Baker, "A Stoic Defense of the Market" (from Accepting the Invisible Hand)

Mark D. White

Today we continue our preview of Accepting the Invisible Hand: Market-Based Approaches to Social-Economic Problems with Chapter 4, "Don't Let the Best Be the Enemy of the Good: A Stoic Defense of the Market," by Jennifer A. Baker. (Chapter 3 by James D. Gwartney and Joseph Connors was discussed here, Chapter 2 by John Meadowcroft was discussed here, Chapter 1 by me was discussed here, and the preface was posted here.)

From the introduction to the chapter:

The moral relevance of general affluence is often overlooked. We might wish for humane conditions, we might talk of human value, but short of some minimal level of general affluence, life is too grim to entertain ethical notions beyond it. It seems we can hardly count the very poor of the world into our moral considerations. If everyone has to be considered, “well,” the ethicists seem to harrumph, “then we are dealing with too much need and everything thought conventionally moral is off the table!”

In this chapter I would like to offer a corrective, a way to acknowledge the moral significance of general affluence without disassembling conventional morality. To do this we have to recognize that markets are our only means of bringing about general affluence. We have, literally, nothing else capable of doing the job. Yet markets are, for reasons we will go into, left out of our moral calculations. We either suggest “it isn’t personal, it’s just business” in the hopes that all moral bets are off when we are engaging in trade, or simply live with the cognitive dissonance of refusing to integrate our support for markets with the rest of our beliefs about what is good. (p. 69)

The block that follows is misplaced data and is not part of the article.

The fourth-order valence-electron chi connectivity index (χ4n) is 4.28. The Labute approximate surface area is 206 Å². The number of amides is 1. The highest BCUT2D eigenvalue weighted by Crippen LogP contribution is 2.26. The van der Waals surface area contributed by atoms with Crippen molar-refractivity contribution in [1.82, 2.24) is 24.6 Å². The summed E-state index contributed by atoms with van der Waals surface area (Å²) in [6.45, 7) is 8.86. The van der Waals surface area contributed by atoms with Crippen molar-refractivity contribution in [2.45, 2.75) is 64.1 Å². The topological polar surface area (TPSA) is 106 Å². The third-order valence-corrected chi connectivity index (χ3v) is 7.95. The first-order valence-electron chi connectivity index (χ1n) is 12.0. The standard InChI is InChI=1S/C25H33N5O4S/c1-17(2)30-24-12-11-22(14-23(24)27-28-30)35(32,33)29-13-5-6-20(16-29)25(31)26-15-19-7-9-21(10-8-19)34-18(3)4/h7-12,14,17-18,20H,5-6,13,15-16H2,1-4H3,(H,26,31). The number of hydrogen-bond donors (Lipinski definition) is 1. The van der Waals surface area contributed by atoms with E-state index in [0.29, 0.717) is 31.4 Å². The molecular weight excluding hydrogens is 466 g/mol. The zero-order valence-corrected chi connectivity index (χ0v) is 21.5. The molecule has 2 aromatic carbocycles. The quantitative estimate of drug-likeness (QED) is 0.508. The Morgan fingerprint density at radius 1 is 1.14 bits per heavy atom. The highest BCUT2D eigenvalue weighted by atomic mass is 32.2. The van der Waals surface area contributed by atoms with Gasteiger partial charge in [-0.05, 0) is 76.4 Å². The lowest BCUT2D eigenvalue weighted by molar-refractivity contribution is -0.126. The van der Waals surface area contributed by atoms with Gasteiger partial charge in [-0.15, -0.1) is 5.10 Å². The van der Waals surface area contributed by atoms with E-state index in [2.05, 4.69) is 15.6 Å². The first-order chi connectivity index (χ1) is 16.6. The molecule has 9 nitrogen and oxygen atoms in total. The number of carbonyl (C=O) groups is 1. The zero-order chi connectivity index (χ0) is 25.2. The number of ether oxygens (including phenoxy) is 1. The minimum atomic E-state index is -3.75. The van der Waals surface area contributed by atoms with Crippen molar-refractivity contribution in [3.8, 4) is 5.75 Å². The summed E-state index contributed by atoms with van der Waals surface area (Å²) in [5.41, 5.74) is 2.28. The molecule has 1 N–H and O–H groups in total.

For many reasons, it will be helpful to point out a way in which we can situate support for general affluence within conventional morality. Clearing up the deep confusion we so often display about the role of ethics in the market is one, clarity about our own behavior is another, and what we owe other humans worldwide is a third. After reviewing approaches that will not work, I will offer a means for this. I argue that the solution is to organize our thoughts about morality using an ethical theory—Stoicism—that has a two-level structure. One of these must acknowledge the value of material inputs to human life, and the other must function to maintain a standard for personal choices. How these levels serve as a framework for making choices we already admire is what I aim to demonstrate. (p. 70)

Baker surveys the difficulties with justifying the market using standard theories of moral and political philosophy, as well as attempts by economist-philosopher to do so, before laying out her Stoic alternative, based on essential concepts thereof such as indifferents, neutrality, and the bi-level theory of value.

She phrases her conclusion exceptionally well (emphasis added):

Is the market just? Not in the sense that it meets some discrete ideal of political good. The market, not being an ideal, simply cannot measure up to such standards. If we are to dismiss it as amoral, we are left without guidance when it comes to how we should act in the market. Far better is to determine that the market has a peculiar status of “just enough.” It is not glorious. It is never how we would prefer it to be and never as good as it could be. But humans thrive in market-based systems and can do so without the cost of horrific violations of human dignity. Higher standards cannot be imposed on a social system until the possibility of meeting these higher standards exist. We are not to expect too much, or to confuse political ideals for actual social good. (p. 83)